The Expendables III

  • Patrick Hughes
  • 2014

Perhaps 10 years into the future we’ll be able to look back on the seven Expendables movies in the franchise and remember all those golden moments when various ageing action stars made their mark on the series. Until then, we have to sit through a load of turgid action scenes and – mainly – woodenly-acted plotting just to get to those few moments in each that tap directly into our nostalgia-driven memory of action movies from the 1980s. Adding around half a dozen seminal additions to The Expendables pot of gold is The Expendables III which has plenty of tired action, a lot of poor delivery, a half-arsed story and roughly 15 minutes of quality cameos and amusing self-referential lines.

Of the plot, it’s pretty much same same. Alpha action male Barney Ross (Sylvester Stallone) is still leading his team of guns-for-hire under the direction of the C.I.A. but en route to a mission they break out his old Expendables pal Doc (Wesley Snipes) during an elaborate train attack by helicopter. Barney, Doc plus series mainstays Lee Christmas (Jason Statham), Gunnar Jensen (Dolph Lundgren), Toll Road (Randy Couture) and Caesar (Terry Crews) lead a charge on taking down a criminal, however when Barney’s former partner Stonebanks (Mel Gibson) turns out to be the target, everything goes south and it’s not long until Barney is making wholesale changes to the team.

With no hint of irony at all, he retires his team saying they are past it, and goes after Stonebanks with a new breed of Expendables. Of course Stallone seizes the opportunity to recruit more famous faces in Kelsey Grammar as recruitment specialist Bonaparte (a typically smug Grammar character) and, briefly, Antonio Banderas as hyped-up Spanish killer Galgo before choosing to jet off with the identikit muscle of Glen Powell, Kellan Lutz, Victor Ortiz and a rare appearance from a woman in the series in the form of Ronda Rousey. There’s no surprise Barney winds up needing some help from his old team, plus Arnold Schwarzenegger, Jet Li and Harrison Ford to reel in the bad guys.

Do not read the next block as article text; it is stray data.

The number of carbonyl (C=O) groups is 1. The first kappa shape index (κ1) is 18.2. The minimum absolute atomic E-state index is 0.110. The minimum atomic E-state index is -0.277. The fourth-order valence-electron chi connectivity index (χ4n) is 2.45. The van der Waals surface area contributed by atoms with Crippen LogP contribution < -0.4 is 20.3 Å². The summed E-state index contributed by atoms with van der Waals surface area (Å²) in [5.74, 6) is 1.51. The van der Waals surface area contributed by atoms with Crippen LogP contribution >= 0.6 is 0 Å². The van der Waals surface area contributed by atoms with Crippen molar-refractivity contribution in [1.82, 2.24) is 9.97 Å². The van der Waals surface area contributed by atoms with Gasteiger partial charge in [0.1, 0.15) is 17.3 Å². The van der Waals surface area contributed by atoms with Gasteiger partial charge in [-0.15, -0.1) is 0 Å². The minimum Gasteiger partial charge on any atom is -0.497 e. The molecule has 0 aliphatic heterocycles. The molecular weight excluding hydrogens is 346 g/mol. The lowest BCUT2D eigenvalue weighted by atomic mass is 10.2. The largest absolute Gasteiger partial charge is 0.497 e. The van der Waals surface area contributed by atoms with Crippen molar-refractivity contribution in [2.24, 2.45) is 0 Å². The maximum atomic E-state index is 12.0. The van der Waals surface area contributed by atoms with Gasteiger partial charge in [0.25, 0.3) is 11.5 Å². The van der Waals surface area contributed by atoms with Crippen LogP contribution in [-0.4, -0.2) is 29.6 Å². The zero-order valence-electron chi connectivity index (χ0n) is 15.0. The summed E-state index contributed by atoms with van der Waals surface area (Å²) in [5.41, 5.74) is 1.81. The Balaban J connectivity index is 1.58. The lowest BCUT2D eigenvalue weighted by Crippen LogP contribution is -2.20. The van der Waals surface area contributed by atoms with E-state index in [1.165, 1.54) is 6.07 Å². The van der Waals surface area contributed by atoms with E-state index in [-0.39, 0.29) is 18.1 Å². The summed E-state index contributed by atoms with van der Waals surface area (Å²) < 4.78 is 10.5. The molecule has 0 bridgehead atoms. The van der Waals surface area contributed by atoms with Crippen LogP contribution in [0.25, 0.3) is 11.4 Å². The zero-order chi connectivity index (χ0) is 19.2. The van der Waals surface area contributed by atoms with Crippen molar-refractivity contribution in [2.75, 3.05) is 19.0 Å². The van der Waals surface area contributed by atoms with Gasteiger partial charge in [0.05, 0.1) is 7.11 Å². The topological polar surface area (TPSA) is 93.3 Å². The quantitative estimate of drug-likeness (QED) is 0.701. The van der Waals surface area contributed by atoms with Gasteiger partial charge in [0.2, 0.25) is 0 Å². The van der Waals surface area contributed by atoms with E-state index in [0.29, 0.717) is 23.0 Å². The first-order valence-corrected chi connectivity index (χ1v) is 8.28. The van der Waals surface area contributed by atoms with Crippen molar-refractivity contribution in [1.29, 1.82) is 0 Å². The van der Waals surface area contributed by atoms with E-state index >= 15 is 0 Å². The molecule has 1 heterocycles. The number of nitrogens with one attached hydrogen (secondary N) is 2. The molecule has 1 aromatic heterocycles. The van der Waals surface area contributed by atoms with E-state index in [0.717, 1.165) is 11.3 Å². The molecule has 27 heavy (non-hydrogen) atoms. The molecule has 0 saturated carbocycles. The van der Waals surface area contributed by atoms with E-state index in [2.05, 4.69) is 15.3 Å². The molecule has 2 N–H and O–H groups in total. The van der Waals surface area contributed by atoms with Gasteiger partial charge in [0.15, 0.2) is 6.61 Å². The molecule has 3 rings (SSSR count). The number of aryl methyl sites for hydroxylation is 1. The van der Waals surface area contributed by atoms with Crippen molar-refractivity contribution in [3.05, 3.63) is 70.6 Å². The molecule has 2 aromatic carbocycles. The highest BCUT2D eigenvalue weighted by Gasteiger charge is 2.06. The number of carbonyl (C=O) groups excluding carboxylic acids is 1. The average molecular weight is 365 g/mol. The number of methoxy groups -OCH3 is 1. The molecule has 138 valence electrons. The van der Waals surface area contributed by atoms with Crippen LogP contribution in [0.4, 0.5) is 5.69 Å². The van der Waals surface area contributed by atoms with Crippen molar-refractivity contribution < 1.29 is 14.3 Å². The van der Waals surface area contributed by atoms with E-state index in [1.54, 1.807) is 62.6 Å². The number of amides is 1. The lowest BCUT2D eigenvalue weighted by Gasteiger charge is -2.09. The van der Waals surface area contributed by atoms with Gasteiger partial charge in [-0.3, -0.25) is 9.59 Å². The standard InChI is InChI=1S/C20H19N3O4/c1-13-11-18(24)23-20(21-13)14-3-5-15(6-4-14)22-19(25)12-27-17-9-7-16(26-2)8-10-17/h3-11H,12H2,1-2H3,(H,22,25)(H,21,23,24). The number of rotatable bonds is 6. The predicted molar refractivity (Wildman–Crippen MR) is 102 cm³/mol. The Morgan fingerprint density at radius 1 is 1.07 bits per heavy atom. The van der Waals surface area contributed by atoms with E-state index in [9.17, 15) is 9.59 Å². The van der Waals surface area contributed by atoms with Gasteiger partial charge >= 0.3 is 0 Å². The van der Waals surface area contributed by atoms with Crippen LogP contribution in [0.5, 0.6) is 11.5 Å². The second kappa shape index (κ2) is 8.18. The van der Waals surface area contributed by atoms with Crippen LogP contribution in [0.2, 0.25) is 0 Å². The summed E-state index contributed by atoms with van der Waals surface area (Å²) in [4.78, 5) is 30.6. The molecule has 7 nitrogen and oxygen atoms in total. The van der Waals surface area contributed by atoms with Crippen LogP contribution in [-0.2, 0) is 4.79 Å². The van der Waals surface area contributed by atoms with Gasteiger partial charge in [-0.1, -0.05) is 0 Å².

Stallone insists on trying to keep The Expendables series as largely serious with a few knowing winks and cameos so small they verge on the pointless

The problem is with this new Expendables is the novelty has worn off and it being diluted down. Gone is the violence (this is a 12A in a bid to win a greater audience share, perhaps in The A Team vein), the action is poorly shot by relative newcomer director Patrick Hughes and the story is a tough one to get through as its all so laboured. Yet it doesn’t need to be this way, it should be going the way of Rambo III and adopting a switch to self-parody.

Given The Expendables III has Snipes refer to being off the action scene due to ‘tax evasion’, Arnie yell ‘get to the chopper’ and Harrison Ford refer to Bruce Willis as being ‘out of the picture’ when Ford’s character is quizzed for the whereabouts of Willis’ (the Die Hard star priced himself out of this sequel), you have to wonder why the spoofing stops there. These rare lighter moments have more resonance am than any of the macho talk or laboured action scenes, but still Stallone insists on trying to keep The Expendables series as largely serious with a few knowing winks and cameos so small they verge on the pointless – especially in the case of Jet Li.

So much is spent on getting these guys together, a little more time should be spent getting the right script and a half-decent director who knows what to do with them. Simon West was a good choice last time, perhaps John Woo would be too much money. If The Expendables IV happens, hopefully someone will man up and ensure we get more quality action, a better story and perhaps Kurt Russell along with Jackie Chan to mix it up a bit now we’ve seen what a great addition Antonio Banderas was as he ad-libbed himself into Expendables folklore.

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